March – Spring was in the air and it seems I was getting ready with my neighbours for some neighbourhood spring cleaning, E17 Art Trail plans, and more baking (must do a blog post just on baking!). I also went to Cardiff for the first time for a two-day training course at the Intellectual Property Office. I have now visited three capital cities in the UK, except Belfast. I still want to visit the countryside in Wales again after visiting Monmouthshire over a decade ago.
April – The days got lighter and the spring blooms were out. There were lots of places to see beautiful daffodils and blossoms. I was already beginning to channel the ‘Tree of Life’ submission for the E17 Art Trail by our neighbourhood. We organised a group of volunteers to clean, prepare and source plants for the garden with the advice from the local councillor. I attended Jonathan and Theresa’s fabulous wedding party with the John Ongom Big Band. I went to see the E17 Puppet Show ‘Vikings and Valkyries’ at the William Morris Gallery as they would be performing a street theatre in June for us. I also had a girly R&R (Rest and Relaxation) day with friends in Essex with cream tea as a treat.
May – I prepared a lot for the E17 Art Trail garden and it seemed to go according to plan. It is amazing when you depend on people to work with you voluntary…and you do actually pull off something out of nothing! My neighbours were brilliant and created fabulous designs on terracotta pots and donated plants for our garden. That was heart-warming. It’s December now, and the last time I looked at the garden, there were only about three plant pots that were missing or damaged. The space is used more than before and we have since received further funding to redevelopment and redesign the space. Luckily we have an expert resident architect to help and advise us with the redesign.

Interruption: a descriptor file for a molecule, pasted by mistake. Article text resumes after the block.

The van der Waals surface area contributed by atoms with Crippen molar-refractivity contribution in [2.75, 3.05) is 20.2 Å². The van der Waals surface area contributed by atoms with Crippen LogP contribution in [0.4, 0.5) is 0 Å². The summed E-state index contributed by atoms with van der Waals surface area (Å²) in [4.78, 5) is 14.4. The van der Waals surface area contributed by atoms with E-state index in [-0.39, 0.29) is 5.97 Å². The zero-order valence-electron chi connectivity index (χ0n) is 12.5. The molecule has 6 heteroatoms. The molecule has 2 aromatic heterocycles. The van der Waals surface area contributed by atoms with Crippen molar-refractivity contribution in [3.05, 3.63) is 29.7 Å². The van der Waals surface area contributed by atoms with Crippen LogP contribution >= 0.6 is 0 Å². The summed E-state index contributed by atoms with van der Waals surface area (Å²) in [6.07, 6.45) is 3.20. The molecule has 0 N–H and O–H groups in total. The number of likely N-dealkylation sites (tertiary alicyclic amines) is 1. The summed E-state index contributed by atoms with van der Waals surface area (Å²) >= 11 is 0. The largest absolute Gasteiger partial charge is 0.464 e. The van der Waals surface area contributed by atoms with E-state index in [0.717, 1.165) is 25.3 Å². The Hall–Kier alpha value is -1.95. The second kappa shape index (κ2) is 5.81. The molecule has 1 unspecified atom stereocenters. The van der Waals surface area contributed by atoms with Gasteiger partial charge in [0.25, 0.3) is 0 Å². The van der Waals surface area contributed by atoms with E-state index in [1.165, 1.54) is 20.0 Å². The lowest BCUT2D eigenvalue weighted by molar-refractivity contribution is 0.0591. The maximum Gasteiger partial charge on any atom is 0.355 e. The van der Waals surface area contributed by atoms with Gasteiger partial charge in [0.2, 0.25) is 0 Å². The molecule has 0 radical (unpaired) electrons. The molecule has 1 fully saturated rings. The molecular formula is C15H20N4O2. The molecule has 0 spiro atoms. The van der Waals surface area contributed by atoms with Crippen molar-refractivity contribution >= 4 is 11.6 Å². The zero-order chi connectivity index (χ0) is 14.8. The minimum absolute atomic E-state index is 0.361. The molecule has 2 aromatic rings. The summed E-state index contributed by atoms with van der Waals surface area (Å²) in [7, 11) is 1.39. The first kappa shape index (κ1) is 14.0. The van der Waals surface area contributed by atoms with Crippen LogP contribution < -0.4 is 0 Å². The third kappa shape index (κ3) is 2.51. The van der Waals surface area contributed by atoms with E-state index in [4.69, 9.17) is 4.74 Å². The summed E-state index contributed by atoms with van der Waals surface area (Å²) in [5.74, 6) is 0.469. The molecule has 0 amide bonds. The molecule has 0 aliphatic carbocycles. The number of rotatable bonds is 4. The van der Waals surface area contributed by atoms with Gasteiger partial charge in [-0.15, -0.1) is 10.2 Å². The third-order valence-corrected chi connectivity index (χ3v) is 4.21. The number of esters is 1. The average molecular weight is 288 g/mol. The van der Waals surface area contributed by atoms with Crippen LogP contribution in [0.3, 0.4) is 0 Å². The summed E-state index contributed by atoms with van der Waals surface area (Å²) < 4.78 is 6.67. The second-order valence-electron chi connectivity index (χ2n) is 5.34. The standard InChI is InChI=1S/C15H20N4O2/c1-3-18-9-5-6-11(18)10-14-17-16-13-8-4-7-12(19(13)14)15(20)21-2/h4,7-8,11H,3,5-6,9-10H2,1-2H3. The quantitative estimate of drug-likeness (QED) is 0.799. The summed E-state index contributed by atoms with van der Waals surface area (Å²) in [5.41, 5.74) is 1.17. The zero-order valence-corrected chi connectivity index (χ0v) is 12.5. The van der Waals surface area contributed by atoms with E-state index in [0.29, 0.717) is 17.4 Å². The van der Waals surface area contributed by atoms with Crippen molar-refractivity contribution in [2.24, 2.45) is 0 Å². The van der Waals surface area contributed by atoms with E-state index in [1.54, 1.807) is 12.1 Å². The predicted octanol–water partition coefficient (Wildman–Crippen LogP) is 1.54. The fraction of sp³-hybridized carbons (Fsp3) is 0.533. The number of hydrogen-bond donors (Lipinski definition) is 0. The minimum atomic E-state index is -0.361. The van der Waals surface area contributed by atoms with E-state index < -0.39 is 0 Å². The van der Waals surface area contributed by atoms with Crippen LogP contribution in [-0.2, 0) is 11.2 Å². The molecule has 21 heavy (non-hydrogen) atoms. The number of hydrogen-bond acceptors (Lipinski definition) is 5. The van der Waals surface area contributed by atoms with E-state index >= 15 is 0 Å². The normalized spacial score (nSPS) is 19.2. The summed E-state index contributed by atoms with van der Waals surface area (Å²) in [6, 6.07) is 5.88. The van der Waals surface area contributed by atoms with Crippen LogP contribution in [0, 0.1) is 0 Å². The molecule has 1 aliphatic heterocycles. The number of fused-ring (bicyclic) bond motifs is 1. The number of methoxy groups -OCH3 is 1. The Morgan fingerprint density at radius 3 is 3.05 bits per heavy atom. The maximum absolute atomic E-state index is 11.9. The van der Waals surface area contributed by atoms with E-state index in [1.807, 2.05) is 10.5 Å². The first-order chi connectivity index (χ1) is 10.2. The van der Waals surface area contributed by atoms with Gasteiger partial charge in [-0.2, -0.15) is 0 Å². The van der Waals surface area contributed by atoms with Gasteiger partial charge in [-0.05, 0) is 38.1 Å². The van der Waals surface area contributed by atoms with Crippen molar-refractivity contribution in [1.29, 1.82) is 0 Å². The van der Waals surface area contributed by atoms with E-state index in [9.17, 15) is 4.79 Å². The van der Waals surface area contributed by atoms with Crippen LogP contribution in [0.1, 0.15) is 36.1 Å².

I also went to Dublin in May and it was an amazing experience! I was warmly welcomed by my friend Lina, and also the Irish library and information professional community as an SLA Europe representative. I blogged about my trip here. I still think of the Irish green fields I saw on my trip to and from Dublin to Galway.
June – The launch of the much anticipated E17 Art Trail and we were pleased with our participation in Poets’ Corner E17. Walthamstow went wild for the 1000 Swifts and other collaborative and community creative activities and events. We had lovely weather for the ‘Vikings and Valkyries’ street puppet show on our newly pedestrianised street in the neighbourhood. We also held a fabulous street party.